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Pectus excavatum (PE) accounts for 90% of congenital chest wall malformations. One in every 400–1000 newborns has PE with a 3–5:1 male to female ratio. It is characterized by a ‘navicular’ or ‘funnel’ shaped depression of partial sternum, costal cartilage and ribs into the thoracic cavity. The deepest depression is generally located at the junction of sternum body and xiphoid.1–4 The deformed chest wall compresses the thorax and its contents. Heart and lungs are coupled systems, and the effect on one will influence the other. Perhaps for this reason, there is no consensus on the effect of PE on cardiac functions of patients.5–9

Thoracic morphological changes with impaired cardiac functions

Effects of chest growth and development on cardiac functions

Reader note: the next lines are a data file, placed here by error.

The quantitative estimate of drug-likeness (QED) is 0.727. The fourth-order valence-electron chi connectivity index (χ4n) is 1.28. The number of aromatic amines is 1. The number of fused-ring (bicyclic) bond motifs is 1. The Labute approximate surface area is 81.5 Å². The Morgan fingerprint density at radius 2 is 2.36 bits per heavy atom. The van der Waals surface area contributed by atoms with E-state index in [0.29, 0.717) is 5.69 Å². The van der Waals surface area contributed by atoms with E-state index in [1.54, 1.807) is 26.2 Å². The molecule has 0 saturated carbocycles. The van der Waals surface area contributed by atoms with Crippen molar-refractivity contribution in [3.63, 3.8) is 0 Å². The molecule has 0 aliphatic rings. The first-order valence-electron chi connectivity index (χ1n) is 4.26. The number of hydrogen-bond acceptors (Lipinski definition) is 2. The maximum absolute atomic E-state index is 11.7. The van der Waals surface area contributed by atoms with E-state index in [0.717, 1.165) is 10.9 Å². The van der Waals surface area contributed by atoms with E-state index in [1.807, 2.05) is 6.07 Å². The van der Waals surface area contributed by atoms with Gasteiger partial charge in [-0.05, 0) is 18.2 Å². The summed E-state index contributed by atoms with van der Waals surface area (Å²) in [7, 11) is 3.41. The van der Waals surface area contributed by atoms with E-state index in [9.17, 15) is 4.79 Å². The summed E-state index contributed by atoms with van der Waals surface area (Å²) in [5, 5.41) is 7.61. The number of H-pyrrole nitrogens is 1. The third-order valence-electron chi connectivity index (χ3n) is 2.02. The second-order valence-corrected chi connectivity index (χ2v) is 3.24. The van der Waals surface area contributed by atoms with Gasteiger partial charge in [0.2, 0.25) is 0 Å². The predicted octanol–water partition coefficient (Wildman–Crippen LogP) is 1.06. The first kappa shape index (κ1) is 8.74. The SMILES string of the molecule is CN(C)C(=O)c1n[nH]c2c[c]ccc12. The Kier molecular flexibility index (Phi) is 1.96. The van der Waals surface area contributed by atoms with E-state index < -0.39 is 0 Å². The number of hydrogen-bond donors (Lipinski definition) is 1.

The development of the thorax is similar to the physical growth and development of children, growing in a gradual but not completely linear manner. Chest wall compliance among infants and young children is relatively better and can completely compensate for the impaired cardiac function; therefore, PE progresses slowly with about 22% of cases being noticed before the age of 10.10 As children age, their chest wall compliance elasticity and flexibility gradually decrease, leading to clinical symptoms of impaired cardiac function, such as decreased exercise endurance, breathing difficulties, chest pain, and so on. Sarwar et al2 and Lollert et al3 found that clinical symptom aggravation of children mainly occurred in adolescence. With the second growth peak (adolescence coming), development of the thoracic cavity changed sharply, leading to increasingly aggravating clinical symptoms.